Employee Dishonesty —Limit Your Exposure
This month, let’s tackle a subject that, although tough to accept, needs to be at the forefront of every business owner’s mind — employee dishonesty. You provide a safe, secure work place for your employees and, in return, you expect them to have the best interests of the business (and you as the owner) in mind. Most business owners think their employees would never steal from them. You hope they report their time worked accurately, use resources efficiently, treat customers and their property with care and respect, and do not take money or property that does not belong to them. Unfortunately, this is not always the case. According to the Association of Certified Fraud Examiners, U.S. businesses lose an estimated 7 percent of their annual revenues to employee fraud and abuse. That adds up to over $990 billion a year.
Car washes are especially vulnerable to these types of losses. A high percentage of a car wash’s transactions are potentially in cash, leaving little, if any, paper trail and making it very easy for an employee to take the money with virtually no proof it was ever there. There also tends to be cash on hand at all times for change machines and after collection times. Diligent risk management can reduce the likelihood of an employee-dishonesty loss at your car wash. Before you hire an employee, do criminal background checks and screenings on every potential candidate. Depending on your city, county, and state, this can cost anywhere from $25 to $100 per screening, but you can see how spending a little money pre-hire can help avoid a loss in the future. Calling references and interviewing can also give insight about a job candidate.
If you entrust employees to handle the business’s financial accounts, having a system of checks and balances or separation of duties can prevent fraud. For example, always require two signatures on checks, or require that you, the owner, be the only authorized signatory. Assign the duty of making the deposits to someone other than the person who keeps the books and writes the checks. There is also software designed to identify unusual vendor payments or someone that is getting an unusual number of payments.
Surveillance cameras, which may already be installed at the car wash as part of an overall loss-prevention program, can also be a deterrent of employee theft. Use common sense and keep valuables secure at all times. If a safe is available, use it for money and securities. Lock valuable items in a designated closet or supply room. And, finally, as the car wash owner, set the tone of strong ethics and let employees know that unethical, fraudulent behavior will not be tolerated and they will be prosecuted if the law is broken. Keeping detailed and updated records also help avoid employee dishonesty. If employees know accurate records are kept, there’s less opportunity to commit fraud, as it will be easier to detect.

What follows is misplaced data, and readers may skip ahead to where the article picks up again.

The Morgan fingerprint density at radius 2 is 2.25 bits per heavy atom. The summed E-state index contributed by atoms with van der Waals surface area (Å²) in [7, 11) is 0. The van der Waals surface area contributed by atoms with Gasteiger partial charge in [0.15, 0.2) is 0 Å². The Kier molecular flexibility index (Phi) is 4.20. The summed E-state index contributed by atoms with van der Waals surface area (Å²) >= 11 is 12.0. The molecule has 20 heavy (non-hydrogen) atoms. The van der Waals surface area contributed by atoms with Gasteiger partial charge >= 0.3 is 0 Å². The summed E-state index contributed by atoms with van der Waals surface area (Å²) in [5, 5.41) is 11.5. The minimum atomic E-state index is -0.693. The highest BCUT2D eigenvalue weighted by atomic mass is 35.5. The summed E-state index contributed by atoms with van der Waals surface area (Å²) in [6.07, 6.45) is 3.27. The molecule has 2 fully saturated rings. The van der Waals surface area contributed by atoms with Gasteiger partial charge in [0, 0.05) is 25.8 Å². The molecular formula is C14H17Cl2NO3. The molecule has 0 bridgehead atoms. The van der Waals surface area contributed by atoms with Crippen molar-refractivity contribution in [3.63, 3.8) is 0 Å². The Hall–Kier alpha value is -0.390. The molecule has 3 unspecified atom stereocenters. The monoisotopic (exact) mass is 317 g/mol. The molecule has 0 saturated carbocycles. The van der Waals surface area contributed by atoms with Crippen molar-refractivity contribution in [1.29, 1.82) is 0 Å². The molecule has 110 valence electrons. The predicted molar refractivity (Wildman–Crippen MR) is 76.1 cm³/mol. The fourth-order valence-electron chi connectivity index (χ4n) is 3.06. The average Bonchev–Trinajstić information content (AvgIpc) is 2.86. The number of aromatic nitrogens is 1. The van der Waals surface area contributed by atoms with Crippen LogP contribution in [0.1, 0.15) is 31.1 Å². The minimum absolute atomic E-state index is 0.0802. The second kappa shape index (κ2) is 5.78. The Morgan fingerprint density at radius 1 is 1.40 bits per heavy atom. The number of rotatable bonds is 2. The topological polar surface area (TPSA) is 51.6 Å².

What if this happens to me? Is this kind of loss covered by insurance? The answer is yes. Employee-dishonesty coverage may be included in your business owners’ or package policy. It is also referred to as crime coverage or may be called a fidelity bond. These policies cover theft of business property — which could be money, securities, and business personal property — by current and former employees, directors, members, and even volunteers. Some policies also cover forgery, credit card fraud, computer fraud, and funds transfer fraud. Some common exclusions to the coverage are your own criminal activities and accounting errors.
This coverage should always be considered when an employee is entrusted to handle cash, write checks, or has access to bank accounts and other valuable assets of the business. Most policies will have a deductible, and some will require criminal prosecution of the employee. Read your policy for specific coverages, deductibles, and requirements. Insurance regulations vary by state and all policies are different. Enquire with your state’s Department of Insurance or an insurance agent for specific questions regarding your coverage.
If you need to deal with employee dishonesty, it is most important to proceed with caution. Keep the investigation low-key, and do not make accusations or suspicions known until you have supporting documents. Contacting legal counsel and law enforcement (if a criminal act was committed) at the beginning of the investigation is recommended to protect yourself during the process. Also contact your insurance carrier, as they may be able to assist in the investigation and guide you in obtaining the documents necessary to turn in a claim.
Most employees have good intentions and act ethically when handling business assets. Be sure, however, to arm your car wash with proactive risk management and insurance coverage to protect it from employee fraud if it should ever occur.
Summer Cole is the car wash program director of Joplin, MO-based The Insurancenter. The Insurancenter has been insuring the car wash industry for over 25 years, and is the largest writer of car wash insurance nationwide.